Conversations centered on health equity in the Black community.
The American Cancer Society Cancer Action Network (ACS CAN) participated in the 52nd annual Congressional Black Caucus Foundation (CBCF) Annual Legislative Conference (ALC), the nation's leading policy conference on issues impacting African Americans and the global Black community, from Sept. 20 through Sept. 24 at the Walter E. Washington Convention Center in Washington, D.C. During this year’s conference, ACS CAN and American Cancer Society team members participated in a plethora of engagement opportunities alongside national industry leaders, elected officials, health care professionals and citizen activists.
ACS CAN President Lisa A. Lacasse together with Dr. Katherine Crew, director of the Clinical Breast Cancer Prevention Program at Columbia University Medical Center and Ricki Fairley, founder of TOUCH, The Black Breast Cancer Alliance, served as a panelist on the topic, “From Diagnosis to Survivorship: Personalized healthcare and navigating breast cancer for women of color.” The panel, hosted by Genentech, examined the challenges of triple-negative breast cancer, the importance of early detection precision diagnosis and treatment. Lisa discussed ACS CAN’s continued advocacy work to pass bills in states that will expand insurance coverage of comprehensive biomarker testing as well as the vast underrepresentation of Black women participating in clinical trials.
Several other notable events were held at this year’s conference. ACS CAN was a proud sponsor of The Phoenix Awards VIP Reception and Gala, where President Joe Biden and Vice President Kamala Harris were featured speakers for the gala. ACS CAN also sponsored the ALC Day of Healing Prayer Breakfast. The ACS CAN Federal Relations team also hosted a roundtable entitled, “A Family Affair: Black Men’s Prostate Health & Racial Disparities” with Pfizer, Inc. and ZERO Prostate Cancer. The discussion focused on the current state of prostate cancer screening, upcoming education and awareness initiatives, and next steps around advancing federal legislation. Featured speakers included Congressman Troy Carter (D-LA); Marvin Figueroa, director of the Office of Intergovernmental and External Affairs, U.S. Department of Health and Human Services; Anabella Aspiras with Cancer Moonshot and Rep. Jazz Lewis (D-MD), House Majority Whip, Maryland State Senate.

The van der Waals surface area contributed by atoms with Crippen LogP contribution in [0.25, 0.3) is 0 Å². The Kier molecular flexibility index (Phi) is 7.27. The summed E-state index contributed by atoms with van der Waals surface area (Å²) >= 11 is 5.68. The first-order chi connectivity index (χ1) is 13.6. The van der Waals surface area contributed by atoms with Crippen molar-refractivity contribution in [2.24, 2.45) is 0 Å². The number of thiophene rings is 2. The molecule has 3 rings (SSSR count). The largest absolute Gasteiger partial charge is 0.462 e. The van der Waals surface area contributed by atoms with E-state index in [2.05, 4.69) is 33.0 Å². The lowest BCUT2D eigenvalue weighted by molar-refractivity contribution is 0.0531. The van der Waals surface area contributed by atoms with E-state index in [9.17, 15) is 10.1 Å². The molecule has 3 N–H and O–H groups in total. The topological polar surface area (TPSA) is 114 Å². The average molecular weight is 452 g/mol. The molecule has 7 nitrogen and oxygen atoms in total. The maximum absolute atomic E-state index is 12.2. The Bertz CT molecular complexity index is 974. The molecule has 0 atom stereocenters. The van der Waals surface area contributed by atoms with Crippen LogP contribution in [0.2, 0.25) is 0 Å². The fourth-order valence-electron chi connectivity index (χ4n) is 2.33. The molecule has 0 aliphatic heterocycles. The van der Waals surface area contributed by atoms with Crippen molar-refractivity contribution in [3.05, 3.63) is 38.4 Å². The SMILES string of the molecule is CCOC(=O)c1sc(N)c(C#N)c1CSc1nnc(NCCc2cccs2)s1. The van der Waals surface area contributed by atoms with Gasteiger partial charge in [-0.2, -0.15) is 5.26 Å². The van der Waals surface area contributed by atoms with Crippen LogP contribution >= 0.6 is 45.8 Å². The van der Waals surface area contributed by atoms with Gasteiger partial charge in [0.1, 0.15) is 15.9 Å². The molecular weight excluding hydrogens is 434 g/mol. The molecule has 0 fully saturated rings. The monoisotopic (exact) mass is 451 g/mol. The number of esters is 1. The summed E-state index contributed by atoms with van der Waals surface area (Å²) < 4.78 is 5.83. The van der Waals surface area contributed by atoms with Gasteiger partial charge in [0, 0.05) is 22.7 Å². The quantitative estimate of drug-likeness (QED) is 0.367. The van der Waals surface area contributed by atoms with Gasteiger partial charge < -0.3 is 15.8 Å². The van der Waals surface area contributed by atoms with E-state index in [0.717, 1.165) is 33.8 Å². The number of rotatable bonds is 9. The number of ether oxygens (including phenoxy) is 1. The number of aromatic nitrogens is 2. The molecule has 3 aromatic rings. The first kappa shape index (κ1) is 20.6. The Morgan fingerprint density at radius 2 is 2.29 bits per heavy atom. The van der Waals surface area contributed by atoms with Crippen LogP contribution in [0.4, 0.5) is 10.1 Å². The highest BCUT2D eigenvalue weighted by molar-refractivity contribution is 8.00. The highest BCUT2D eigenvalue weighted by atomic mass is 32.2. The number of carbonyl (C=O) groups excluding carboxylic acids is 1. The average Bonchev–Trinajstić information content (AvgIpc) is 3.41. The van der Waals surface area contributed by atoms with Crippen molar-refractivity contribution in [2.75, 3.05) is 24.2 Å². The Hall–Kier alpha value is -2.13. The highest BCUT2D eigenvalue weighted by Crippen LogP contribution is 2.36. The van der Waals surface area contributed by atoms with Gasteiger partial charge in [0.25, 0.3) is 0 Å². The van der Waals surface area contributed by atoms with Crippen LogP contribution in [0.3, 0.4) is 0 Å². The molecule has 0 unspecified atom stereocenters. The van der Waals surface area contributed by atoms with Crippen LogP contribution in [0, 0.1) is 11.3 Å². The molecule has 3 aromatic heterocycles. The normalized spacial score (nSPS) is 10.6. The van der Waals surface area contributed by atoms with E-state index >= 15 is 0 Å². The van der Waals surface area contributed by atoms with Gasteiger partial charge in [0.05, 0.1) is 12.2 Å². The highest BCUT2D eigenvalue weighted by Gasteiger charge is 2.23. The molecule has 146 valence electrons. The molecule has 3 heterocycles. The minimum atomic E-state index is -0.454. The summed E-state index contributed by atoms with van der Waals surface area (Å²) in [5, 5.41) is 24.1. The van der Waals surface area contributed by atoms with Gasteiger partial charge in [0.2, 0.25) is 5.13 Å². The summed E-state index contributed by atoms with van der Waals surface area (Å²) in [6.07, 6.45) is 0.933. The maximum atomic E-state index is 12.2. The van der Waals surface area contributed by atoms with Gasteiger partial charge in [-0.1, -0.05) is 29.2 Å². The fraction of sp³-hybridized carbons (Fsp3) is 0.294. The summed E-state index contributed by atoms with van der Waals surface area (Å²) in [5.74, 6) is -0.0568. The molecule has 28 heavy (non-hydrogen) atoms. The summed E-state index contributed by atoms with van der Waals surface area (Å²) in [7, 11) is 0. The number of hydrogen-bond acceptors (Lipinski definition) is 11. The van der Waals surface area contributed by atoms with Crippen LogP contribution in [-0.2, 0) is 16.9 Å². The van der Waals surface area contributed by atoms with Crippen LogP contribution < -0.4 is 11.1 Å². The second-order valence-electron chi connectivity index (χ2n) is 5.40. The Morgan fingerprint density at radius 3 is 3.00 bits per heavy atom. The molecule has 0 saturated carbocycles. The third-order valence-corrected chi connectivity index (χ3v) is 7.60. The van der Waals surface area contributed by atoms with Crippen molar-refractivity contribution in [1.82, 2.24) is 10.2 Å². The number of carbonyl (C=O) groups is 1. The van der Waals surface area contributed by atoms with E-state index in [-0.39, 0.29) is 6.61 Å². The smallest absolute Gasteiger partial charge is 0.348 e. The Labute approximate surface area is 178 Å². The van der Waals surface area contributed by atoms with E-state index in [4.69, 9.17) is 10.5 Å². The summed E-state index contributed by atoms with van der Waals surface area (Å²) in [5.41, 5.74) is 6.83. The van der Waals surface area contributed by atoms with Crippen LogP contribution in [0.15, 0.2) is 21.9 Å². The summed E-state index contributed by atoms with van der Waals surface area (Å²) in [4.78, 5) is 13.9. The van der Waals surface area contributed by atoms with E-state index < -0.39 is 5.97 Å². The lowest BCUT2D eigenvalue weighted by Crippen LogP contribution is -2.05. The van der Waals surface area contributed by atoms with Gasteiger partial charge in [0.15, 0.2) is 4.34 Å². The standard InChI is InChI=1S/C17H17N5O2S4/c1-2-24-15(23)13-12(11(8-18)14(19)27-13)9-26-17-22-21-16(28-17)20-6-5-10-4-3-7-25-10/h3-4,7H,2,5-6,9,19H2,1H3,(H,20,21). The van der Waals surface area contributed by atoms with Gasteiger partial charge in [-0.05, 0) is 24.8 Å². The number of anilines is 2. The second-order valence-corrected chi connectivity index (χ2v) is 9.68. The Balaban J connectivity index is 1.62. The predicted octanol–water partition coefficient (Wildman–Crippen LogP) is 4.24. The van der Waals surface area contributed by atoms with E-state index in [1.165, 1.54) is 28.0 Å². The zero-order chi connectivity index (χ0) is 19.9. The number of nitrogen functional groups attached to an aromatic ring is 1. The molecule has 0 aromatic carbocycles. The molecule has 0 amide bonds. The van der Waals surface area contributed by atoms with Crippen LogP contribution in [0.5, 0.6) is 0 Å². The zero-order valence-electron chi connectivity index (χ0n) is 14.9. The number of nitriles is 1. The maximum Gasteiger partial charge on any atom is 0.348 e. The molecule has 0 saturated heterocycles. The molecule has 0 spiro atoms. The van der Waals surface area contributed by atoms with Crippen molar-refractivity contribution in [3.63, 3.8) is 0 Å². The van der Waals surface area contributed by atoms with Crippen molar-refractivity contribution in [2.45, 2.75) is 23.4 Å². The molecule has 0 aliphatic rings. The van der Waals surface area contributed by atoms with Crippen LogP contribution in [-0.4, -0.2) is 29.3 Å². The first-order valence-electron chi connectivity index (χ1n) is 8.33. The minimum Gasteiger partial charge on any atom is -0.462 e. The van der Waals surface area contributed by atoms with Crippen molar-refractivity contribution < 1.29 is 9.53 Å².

In addition to empowering attendees to influence change in ending cancer for everyone, ACS CAN showcased its recent ad campaign “Fight Cancer: Make Time,” to advocate for support of the PSA Screening for HIM Act through geotargeted ads displayed around the Convention Center.
Held concurrently with the CBCF Annual Legislative Conference, ACS CAN participated and cosponsored a separate event, The House of Inclusion, to reinforce the importance of health equity with its tobacco control and advocacy coalition partners. ACS Senior Vice President and Chief Diversity Officer Tawana Thomas Johnson along with Leslye Miller Fraser, national director of programs, The Links, Incorporated; Pamela R. Hill, national treasurer of Delta Sigma Theta Sorority, Inc.; and Rachel Israel, director of Regional Patient Advocacy Relations, Genetech, served as panelists in an informative discussion on the need to demand public policy change to eliminate the cancer burden in the Black community. In addition to the panel discussion, ACS CAN Vice President of Federal Advocacy & Strategic Alliances Tammy Boyd emphasized the importance of storytelling to enact change by sharing personal experiences through film from ACS CAN volunteers, faith leaders and supporters.
Visit ACS CAN’s website to view patient stories and obtain additional resources on ways to advocate for change.